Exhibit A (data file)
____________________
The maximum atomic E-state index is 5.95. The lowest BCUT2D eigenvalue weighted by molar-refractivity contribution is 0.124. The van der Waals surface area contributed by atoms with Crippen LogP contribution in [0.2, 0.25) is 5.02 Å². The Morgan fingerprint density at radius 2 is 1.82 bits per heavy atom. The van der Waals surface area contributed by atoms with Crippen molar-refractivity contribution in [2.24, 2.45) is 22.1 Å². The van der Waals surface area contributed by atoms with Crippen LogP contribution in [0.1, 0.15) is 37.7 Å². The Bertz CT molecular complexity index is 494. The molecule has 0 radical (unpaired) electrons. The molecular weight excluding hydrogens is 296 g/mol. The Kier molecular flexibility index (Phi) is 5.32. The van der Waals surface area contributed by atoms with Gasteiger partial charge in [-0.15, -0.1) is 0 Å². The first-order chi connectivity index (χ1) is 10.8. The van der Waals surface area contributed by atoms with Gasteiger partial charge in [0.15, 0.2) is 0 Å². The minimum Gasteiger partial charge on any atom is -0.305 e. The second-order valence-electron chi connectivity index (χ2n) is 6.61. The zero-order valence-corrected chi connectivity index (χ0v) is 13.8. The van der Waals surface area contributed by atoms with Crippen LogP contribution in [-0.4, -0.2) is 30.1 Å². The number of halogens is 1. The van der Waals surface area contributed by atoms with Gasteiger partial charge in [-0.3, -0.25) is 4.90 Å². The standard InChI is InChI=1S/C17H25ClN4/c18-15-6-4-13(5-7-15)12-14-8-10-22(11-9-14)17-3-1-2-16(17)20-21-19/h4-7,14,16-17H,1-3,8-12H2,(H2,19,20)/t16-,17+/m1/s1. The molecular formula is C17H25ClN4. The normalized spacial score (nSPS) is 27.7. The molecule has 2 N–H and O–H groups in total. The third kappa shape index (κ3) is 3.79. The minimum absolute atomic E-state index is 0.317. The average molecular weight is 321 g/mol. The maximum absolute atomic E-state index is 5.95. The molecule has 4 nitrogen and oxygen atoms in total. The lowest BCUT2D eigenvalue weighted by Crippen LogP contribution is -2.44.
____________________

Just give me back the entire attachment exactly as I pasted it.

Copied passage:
The maximum atomic E-state index is 5.95. The lowest BCUT2D eigenvalue weighted by molar-refractivity contribution is 0.124. The van der Waals surface area contributed by atoms with Crippen LogP contribution in [0.2, 0.25) is 5.02 Å². The Morgan fingerprint density at radius 2 is 1.82 bits per heavy atom. The van der Waals surface area contributed by atoms with Crippen molar-refractivity contribution in [2.24, 2.45) is 22.1 Å². The van der Waals surface area contributed by atoms with Crippen LogP contribution in [0.1, 0.15) is 37.7 Å². The Bertz CT molecular complexity index is 494. The molecule has 0 radical (unpaired) electrons. The molecular weight excluding hydrogens is 296 g/mol. The Kier molecular flexibility index (Phi) is 5.32. The van der Waals surface area contributed by atoms with Gasteiger partial charge in [-0.15, -0.1) is 0 Å². The first-order chi connectivity index (χ1) is 10.8. The van der Waals surface area contributed by atoms with Gasteiger partial charge in [0.15, 0.2) is 0 Å². The minimum Gasteiger partial charge on any atom is -0.305 e. The second-order valence-electron chi connectivity index (χ2n) is 6.61. The zero-order valence-corrected chi connectivity index (χ0v) is 13.8. The van der Waals surface area contributed by atoms with Crippen LogP contribution in [-0.4, -0.2) is 30.1 Å². The number of halogens is 1. The van der Waals surface area contributed by atoms with Gasteiger partial charge in [-0.3, -0.25) is 4.90 Å². The standard InChI is InChI=1S/C17H25ClN4/c18-15-6-4-13(5-7-15)12-14-8-10-22(11-9-14)17-3-1-2-16(17)20-21-19/h4-7,14,16-17H,1-3,8-12H2,(H2,19,20)/t16-,17+/m1/s1. The molecular formula is C17H25ClN4. The normalized spacial score (nSPS) is 27.7. The molecule has 2 N–H and O–H groups in total. The third kappa shape index (κ3) is 3.79. The minimum absolute atomic E-state index is 0.317. The average molecular weight is 321 g/mol. The maximum absolute atomic E-state index is 5.95. The molecule has 4 nitrogen and oxygen atoms in total. The lowest BCUT2D eigenvalue weighted by Crippen LogP contribution is -2.44.